What comes to your mind when you think of plastic waste? The great plastic garbage patch, cooldrink bottles, polybags, and other huge chunks of plastics pilled up in the dumpster and floating into the ocean. Right? But, the biggest danger lurking in front of us is not from this plastic, but the one that is causing destruction at a much bigger scale and cannot be seen with the naked eye; Microplastics.

Microplastics are reasonably one of the biggest problems standing ahead of us, and we know for sure that it will be much more problematic in the coming future. But, first, what exactly is microplastic? Why is that such a big concern? And what are the ways to deal with it?

What are Microplastics?

The story begins with macro plastics, all of the plastic you can see from plastics bags to bigger plastic junks. When these plastics get beaten up into smaller and smaller pieces, it ultimately becomes microplastic. They are pieces of plastic that are less than 5-mile meters in diameter.

The major source of microplastics are nurdles, which are pre-production pallets of plastics, and are the building block of all the larger plastic products. Nurdles are manufactured in colossal quantities and shipped around the world. But, they are not alone responsible for the nano form of the deadly chemical composition resulting in numerous problems. Once macroplastic escape the recycling or waste management cycle, it degrades to form microplastics over time.

Around the world, humans are producing over 300 million tons of plastic waste manually. An estimated 10 million tonnes make their way to the oceans, i.e., equal to a full truckload of rubbish every minute. Marine debris has been building up in every ocean for years. Plastics escape the solid waste management pipelines. Those which should be in the recycling or land fields, but instead, are floating into the water bodies.

The worsening problem

green and brown stone on brown sand

As of December 2020, plastics are found in every single part of the world, even at Mariana Trench, the deepest part of the ocean, visited by only two humans to date. Microplastic, the more stubborn and hard to eradicate form of plastic, is present in the tiny marine ecosystems and inside the living organisms. The chemical additives in the microplastic all end up in the flesh of both animals and humans.

Furthermore, in the coming years, the problem is projected to get worse. By 2030, plastic production is estimated to surge by 60%, while by 2050, the production rate and quantity will increase thrice. The higher the plastic, the higher it gets entangled into sea creatures and ocean ecosystems, say the Ellen MacArthur Foundation.

All the plastic, regardless of its shape, is detrimental, but the threat possessed by the minuscule-sized plastic is especially concerning. Given that microplastics are present in everything from our clothes to the water we drink removing omnipresent microplastics from the environment is definitely challenging. However, though microplastic is clogging the ocean ecosystem, it does not have any harmful effects on the human body, says World Health Organisation.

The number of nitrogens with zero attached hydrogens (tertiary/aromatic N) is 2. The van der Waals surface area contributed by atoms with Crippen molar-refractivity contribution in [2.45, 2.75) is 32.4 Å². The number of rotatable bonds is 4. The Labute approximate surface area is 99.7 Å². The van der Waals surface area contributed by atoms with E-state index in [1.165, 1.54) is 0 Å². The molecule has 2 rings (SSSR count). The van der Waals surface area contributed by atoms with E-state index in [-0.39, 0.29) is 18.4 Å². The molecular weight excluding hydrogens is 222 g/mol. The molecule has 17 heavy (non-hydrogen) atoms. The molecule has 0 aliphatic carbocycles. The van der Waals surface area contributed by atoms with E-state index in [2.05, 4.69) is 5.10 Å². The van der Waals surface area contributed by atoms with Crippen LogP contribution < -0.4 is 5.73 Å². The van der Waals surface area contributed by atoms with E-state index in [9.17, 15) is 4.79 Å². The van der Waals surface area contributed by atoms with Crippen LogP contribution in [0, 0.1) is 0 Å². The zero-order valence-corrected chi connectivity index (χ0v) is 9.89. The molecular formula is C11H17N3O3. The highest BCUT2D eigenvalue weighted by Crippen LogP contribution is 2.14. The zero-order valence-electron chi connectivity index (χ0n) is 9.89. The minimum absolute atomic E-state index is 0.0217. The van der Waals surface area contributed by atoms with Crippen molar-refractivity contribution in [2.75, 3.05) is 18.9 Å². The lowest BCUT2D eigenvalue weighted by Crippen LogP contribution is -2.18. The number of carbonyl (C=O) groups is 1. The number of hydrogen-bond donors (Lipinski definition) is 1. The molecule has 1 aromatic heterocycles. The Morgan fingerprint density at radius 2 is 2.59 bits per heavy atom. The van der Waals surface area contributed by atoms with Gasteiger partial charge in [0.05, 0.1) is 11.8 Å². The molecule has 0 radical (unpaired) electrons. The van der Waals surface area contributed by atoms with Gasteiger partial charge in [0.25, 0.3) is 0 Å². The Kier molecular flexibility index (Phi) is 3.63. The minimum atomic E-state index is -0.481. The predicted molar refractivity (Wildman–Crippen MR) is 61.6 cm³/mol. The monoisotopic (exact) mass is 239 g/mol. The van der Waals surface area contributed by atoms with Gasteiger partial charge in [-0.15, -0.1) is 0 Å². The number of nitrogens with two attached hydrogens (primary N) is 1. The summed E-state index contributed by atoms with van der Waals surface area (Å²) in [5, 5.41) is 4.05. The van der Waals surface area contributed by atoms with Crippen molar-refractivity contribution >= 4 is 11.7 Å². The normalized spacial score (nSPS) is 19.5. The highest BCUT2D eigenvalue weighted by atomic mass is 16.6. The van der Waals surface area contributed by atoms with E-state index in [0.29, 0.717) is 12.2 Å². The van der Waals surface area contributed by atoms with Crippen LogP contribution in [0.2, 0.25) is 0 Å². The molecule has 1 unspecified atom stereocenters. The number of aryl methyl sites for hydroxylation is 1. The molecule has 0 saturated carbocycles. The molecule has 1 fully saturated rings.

Removing Microplastics: The Innovative Solutions

The Young Inventor

Fionn Ferreira

Fionn Ferreira, a 20-year old Irish inventor, found an incredible way to remove microplastic from the water bodies. The idea is to encourage clumping the microplastics into a compound or magnetizing the microplastic in the young inventor’s context.

In over 5,000 tests, Fionn’s model proved to be 87% effective. Currently, Ferreira is working on a magnetic extraction method that uses water flowing past a device to collect microplastics. Plastic fragments will be continuously removed from water pipes by the small device as it flows through them. The young scientist is also working on a ship-mounted extraction system for plastic waste in the oceans.

Upon presenting his innovative idea at the Google Science Fair in 2019, Ferreria won a scholarship of $50,000. Ferrearia aims to test his plan to make a device with a self-cleaning filter to clean the ocean water from microplastics. Fionn says, “It could be built into the already existing water intake, and outlets of the ships used to cool the engines, so as they’re taking in the water and as they’re driving around the oceans, they could be cleaning the water that passes through those engines.”

New Solutions to Eradicate Microplastics

Over the past few years, many NGOs, research institutes, and environmental activist organizations are working towards making the ocean microplastic-free for years. For example, Finland’s VTT Technical Research Center has successfully developed a new plant-derived water filter made of nanocellulose mesh.

The minute size of Nano plastics – as small as 0.1 micrometers – has long made them impossible to remove from both drinking and wastewater. Their accumulation in human tissues and other organisms has been studied. But hopefully, they have got their match. The plant-derived water filter can bind the nano plastic without the use of any mechanical or chemical interaction, says research professor Tekla Tammelin.